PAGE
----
Even in cultures where women’s sexuality is less severely policed, the sexist double standard often dominates. In the USA, for example, virginity is a multi-million dollar industry. Since the mid-1990s, the government has poured over $2 billion into “abstinence-only sex education” in a misguided belief that keeping young people ignorant about sexuality will keep them from becoming sexually active. The cultural valorization of virginity is also seen in the Virginity Movement: “Virginity Pledges,” “Purity Rings,” and other misguided attempts to maintain girls’ virginity.
But why is virginity considered such a big deal? Why are patriarchal and fundamentalist religious societies so intent on policing it? And why do we place so much importance on protecting it and “losing” it? Virginity is a religious and cultural construct, not a medical or scientific term. Our value as human beings should not be based on our sex lives, whatever our gender. The term virginity rests on sexist notions of sexual “modesty” and “purity,” which derive from grim histories of women treated as property, traded among men. In this patriarchal context, girls and women lose their value if they lose their prized virginity, a concept that is harmful to girls and women around the world. When our social value is based on virginity, parents and communities work hard to curtail our freedoms to protect it. Girls may be prevented from running, jumping, or riding horses to protect the hymen; girls’ and women’s activities may be tightly policed to prevent cross-sex mingling. This emphasis on virginity also sets up a “virgin/whore dichotomy,” in which sexually active women are rejected as bad, defiled, ruined, dangerous. The rejection takes many forms, including “slut shaming,” social ostracization, unmarriageability, rape justifications, and “honor killings.”
One consequence of this obsession with women’s virginity is the booming global business in medically unnecessary hymen surgeries. Hymenoplasty, aka “hymen restoration surgery” or “revirgination,” alters a woman’s vagina so that it will be likely to bleed the next time she has intercourse. Typically, a thin layer of the inner vaginal wall is cut and reattached across the vaginal opening. This procedure, performed under local anesthesia, also reduces the size of the vaginal opening. The next time she has penetrative sex, the attachment will tear and cause bleeding.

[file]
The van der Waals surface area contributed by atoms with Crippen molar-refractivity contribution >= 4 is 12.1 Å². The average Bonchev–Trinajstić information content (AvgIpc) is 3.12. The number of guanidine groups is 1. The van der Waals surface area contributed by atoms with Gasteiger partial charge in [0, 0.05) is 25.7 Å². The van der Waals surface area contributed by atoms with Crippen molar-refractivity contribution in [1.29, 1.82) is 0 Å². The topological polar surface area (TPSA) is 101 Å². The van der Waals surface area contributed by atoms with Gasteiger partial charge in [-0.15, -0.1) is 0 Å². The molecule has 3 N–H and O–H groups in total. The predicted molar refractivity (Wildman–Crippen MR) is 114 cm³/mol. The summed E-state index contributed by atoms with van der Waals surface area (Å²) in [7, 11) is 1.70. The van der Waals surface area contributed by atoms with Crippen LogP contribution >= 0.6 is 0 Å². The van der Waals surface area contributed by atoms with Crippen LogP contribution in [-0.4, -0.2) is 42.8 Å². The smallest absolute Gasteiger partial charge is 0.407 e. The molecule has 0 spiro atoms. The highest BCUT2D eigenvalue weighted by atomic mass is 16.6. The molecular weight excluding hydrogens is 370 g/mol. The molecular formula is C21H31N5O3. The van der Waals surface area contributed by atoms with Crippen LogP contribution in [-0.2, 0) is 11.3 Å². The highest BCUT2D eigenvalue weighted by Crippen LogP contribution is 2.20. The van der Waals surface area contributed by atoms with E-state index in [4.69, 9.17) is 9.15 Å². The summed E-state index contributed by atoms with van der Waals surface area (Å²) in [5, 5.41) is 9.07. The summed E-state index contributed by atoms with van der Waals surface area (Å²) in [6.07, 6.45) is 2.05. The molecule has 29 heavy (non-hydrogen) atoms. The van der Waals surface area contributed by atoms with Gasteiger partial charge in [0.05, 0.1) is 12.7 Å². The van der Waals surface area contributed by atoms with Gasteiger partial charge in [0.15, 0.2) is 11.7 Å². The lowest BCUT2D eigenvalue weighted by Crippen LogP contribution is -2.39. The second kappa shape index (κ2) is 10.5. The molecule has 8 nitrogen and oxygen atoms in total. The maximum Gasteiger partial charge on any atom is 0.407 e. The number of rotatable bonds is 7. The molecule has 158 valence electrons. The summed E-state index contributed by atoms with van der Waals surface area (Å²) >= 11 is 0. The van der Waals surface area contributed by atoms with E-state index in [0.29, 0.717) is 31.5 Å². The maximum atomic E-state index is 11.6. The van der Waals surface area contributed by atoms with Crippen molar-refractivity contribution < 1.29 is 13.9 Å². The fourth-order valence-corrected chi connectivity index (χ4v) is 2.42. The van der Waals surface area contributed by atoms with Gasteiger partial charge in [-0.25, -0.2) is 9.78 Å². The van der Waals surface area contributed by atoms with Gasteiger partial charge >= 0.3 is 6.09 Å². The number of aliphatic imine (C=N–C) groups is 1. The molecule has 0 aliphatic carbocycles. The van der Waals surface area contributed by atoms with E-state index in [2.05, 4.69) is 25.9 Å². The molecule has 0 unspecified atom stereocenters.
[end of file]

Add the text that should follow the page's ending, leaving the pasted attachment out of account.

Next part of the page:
Recovering from the surgery takes at least 15 days, and a person who undergoes it will need to take antibiotics and pain medication. In rare cases, hymenoplasty can cause recurring pain with penetration. The surgery is expensive and there is little information available about how many girls and women get the surgery each year, or about who is getting it.
The Hymen Renamed: Vaginal Corona
Because of the harmful and sexist treatment of this part of our bodies, a Swedish sexual rights group proposed a new term in 2006: the Vaginal Corona. “The mythical status of the hymen has caused far too much harm for far too long,” the Swedish Association for Sexuality Education (RFSU) said in a statement. Calling it a vaginal corona can empower parents, children, and communities to understand it as a normal body part with normal, healthy variation, rather than as a stand-in for personal and family morality. This part of our bodies is ours alone to enjoy, ignore, or share as we see fit.
If virginity has no medical or scientific meaning, what is it really? It’s clearly a status with great cultural and social significance in most places in the world. But it’s also something that we can define for ourselves, or reject entirely. Because virginity has an emotional connotation, whatever virginity, or losing your virginity, means to you is valid.
Some of us believe that having oral or anal sex “counts” as losing our virginity. Some hold to penis-in-vagina intercourse as the only activity that removes virginity (a little problematic for lesbians, gay men, and other sexually active people who are then considered life-long virgins). Maybe we are virgins until our first orgasm in partnered sex. We may guard our virginity with our lives, or we may be dying to get rid of it. Perhaps we reject the idea of virginity all together. It’s especially important for sexual assault survivors to have the right to define virginity for ourselves. In any case, a person’s understanding of their own virginity should be respected, just like her understanding of her body and sexuality in other areas.
However we understand virginity, our worth as women and girls should never be based on the thin tissue of the vaginal corona. Now that you know what the hymen is, and is not, let’s work toward a world where women, girls, and gender-expansive people have the freedom to decide what to do with it.